gust was our Word of the Day on 07/12/2016. Hear the podcast!
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gust Beyond Wind
You're no doubt familiar with the simple gust that means "a brief burst of wind." At least a century and a half before that word first appeared in print in the late 16th century, however, a differently derived homograph came on the scene. The windy gust is probably derived from an Old Norse word gustr, whereas our older featured word (which is now considerably rarer than its look-alike) comes to us through Middle English from gustus, the Latin word for "taste." Gustus gave English another word as well. Gusto (which now usually means "zest" but can also mean "an individual or specific taste") comes to us from gustus by way of Italian.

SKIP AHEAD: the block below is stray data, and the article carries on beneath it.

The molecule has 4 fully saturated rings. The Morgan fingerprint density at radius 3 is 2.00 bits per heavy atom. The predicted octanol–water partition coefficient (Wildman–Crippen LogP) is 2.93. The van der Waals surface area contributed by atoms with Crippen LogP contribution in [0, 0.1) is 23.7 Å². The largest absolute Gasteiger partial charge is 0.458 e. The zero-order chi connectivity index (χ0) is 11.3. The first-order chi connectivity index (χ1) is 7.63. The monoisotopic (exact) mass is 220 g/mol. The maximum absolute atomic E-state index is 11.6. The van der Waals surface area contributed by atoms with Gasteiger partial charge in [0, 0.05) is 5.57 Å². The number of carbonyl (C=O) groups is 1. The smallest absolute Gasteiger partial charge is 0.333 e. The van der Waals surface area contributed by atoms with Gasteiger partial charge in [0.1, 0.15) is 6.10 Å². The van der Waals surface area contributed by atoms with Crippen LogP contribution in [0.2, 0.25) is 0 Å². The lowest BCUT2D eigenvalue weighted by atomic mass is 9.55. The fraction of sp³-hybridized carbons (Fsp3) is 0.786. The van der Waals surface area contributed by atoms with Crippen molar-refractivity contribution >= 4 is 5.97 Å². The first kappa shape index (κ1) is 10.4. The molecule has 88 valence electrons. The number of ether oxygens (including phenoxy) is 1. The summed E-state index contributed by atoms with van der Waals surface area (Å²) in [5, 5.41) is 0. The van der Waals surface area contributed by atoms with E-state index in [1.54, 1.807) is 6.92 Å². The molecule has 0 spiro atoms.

Examples of gust in a Sentence
The forecast calls for winds gusting up to 40 miles per hour.
First Known Use of gust
GUST Defined for English Language Learners
Definition of gust for English Language Learners
of wind : to blow strongly for a short time : to blow in gusts
GUST Defined for Kids
Definition of gust for Students
- a gust of laughter
Seen and Heard
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